Different features of the fragmentation of decision making and governance also emerge within single national jurisdictions. Lauren Tonti, in Symphony or Cacophony? Orchestrating Federal Mechanics toward COVID-19 Response in the United States & Germany, argues that government structure affects public health responses by providing the channels through which pandemic mitigation measures are routed. While pandemics pose particular challenges for divided structures, division does not necessarily mean disaster. Comparing how mitigation goals flow through channels of fragmented governance in two federal countries – Germany and the United States – the article illustrates both the mechanisms in play and the best practices in orchestrating them towards common health goals. By taking an evidence-informed approach, the author shows how federal systems can feature facilitators that unite and improve future pandemic responses.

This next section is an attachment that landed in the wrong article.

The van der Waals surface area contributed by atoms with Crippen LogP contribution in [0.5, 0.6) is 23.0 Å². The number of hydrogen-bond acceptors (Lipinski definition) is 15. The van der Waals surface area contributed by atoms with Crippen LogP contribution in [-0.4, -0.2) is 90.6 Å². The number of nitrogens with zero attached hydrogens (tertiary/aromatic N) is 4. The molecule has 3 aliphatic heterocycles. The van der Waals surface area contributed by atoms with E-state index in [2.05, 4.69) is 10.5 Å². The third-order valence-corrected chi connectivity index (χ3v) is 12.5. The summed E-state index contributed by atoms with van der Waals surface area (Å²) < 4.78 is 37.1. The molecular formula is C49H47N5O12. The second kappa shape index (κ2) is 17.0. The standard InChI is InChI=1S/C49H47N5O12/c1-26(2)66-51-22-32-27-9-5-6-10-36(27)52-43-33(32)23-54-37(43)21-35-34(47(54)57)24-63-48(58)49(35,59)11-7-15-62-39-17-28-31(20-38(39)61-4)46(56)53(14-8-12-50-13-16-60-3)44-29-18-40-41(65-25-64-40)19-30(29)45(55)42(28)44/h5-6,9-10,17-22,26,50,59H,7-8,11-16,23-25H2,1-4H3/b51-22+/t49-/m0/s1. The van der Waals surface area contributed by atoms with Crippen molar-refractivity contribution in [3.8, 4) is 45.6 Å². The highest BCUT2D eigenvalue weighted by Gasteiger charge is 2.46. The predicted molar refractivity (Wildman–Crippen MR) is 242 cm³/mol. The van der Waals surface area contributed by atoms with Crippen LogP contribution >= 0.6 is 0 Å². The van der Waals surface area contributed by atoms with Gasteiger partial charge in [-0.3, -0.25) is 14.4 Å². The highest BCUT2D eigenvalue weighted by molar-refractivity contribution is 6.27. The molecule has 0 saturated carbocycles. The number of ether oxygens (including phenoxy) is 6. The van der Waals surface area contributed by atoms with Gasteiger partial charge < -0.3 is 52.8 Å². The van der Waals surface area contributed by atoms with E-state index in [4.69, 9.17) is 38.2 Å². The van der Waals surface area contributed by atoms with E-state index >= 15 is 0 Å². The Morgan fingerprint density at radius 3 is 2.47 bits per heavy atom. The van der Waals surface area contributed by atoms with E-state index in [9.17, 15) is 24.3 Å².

A comparative approach is also taken by Irene Domenici and Franciska Engeser in their contribution The Institutional Tragedy of Pandemic Triage Regulation in Italy and Germany. When confronted with ‘tragic choices’ regarding the allocation of scarce intensive care resources during the current pandemic, both Italy and Germany showed an extremely fragmented decision-making structure, including individual hospitals, medical associations and recommendatory interdisciplinary bodies such as ethics councils. The article maintains that, in such a scenario, the legislature should play a key role in defining the normative framework for triage. It is the legislature’s duty to protect fundamental rights and provide a democratically legitimised normative and ethical framework. Central legislative intervention can also prevent fragmentation and thus uncertainty and discrimination.